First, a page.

It’s time to plan your Super Bowl influencer marketing campaigns. We are weeks away from Super Bowl LII, which means social media is about to become one big, loud conversation about food, style, and football (because that’s what the Super Bowl is about on social).
For all intents and purposes, the Super Bowl is one of America’s biggest holidays. Money magazine puts per-person spending for the Super Bowl smack-dab between Halloween and the Fourth of July. It is the second biggest eating holiday of the year, generating $14.1 billion in consumer spending. Surprisingly, the number of women tuning in to the Super Bowl is increasing. Women now account for 43 percent of Super Bowl viewers.
The Super Bowl is About Expectations
In a previous post, I talked a bit about why the Super Bowl is such a big deal. It all boils down to expectation. The Super Bowl is one of the few times we gather as a nation to celebrate greatness. Some of the greatest athletes in the world compete in this annual championship match to see who gets to walk away with the Vince Lombardi Trophy.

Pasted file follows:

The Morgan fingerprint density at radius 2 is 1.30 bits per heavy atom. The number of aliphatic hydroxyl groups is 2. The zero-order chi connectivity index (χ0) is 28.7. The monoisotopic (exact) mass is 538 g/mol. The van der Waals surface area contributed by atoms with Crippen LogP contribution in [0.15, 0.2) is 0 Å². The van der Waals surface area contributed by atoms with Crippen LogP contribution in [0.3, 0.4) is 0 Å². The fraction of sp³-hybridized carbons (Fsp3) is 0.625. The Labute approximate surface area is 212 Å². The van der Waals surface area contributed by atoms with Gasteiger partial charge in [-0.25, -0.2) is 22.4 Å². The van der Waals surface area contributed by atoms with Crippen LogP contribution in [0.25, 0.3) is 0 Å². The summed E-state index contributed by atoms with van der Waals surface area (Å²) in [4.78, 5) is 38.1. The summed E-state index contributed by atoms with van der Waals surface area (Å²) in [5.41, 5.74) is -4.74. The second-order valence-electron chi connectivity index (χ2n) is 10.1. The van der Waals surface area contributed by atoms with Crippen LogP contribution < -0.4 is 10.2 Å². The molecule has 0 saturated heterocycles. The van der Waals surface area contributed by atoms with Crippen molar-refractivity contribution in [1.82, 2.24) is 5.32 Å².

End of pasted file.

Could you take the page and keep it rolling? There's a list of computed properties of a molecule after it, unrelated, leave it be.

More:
Of the 111 million viewers who tuned in to the Fox network to watch Super Bowl LI, fewer than half (43 percent) were actually there to watch the game. Twenty-four percent tuned for the legendary Super Bowl commercials, 15 percent showed up just to hang out with their friends who were watching the game, and 12 percent tuned in to watch Lady Gaga’s halftime show.
The idea that Americans watch the Super Bowl strictly for the football isn’t what’s reflected in the numbers. Heck, I watched Super Bowl LI, and I only know three NFL players… and two of them weren’t even in the Super Bowl. I and millions of other Americans (and about 40 million people who aren’t in the U.S.) watch the Super Bowl because it’s a fabulous, festive event that we hold every year on the first Sunday in February. It’s a winter holiday that celebrates excellence, tradition, and winning. What’s more American than that?
Game Day Marketing
For marketers, the opportunity to have the attention of more than 100 million viewers is golden. This may be the one time a year when people aren’t grabbing their phones and going to the bathroom when the commercials come on.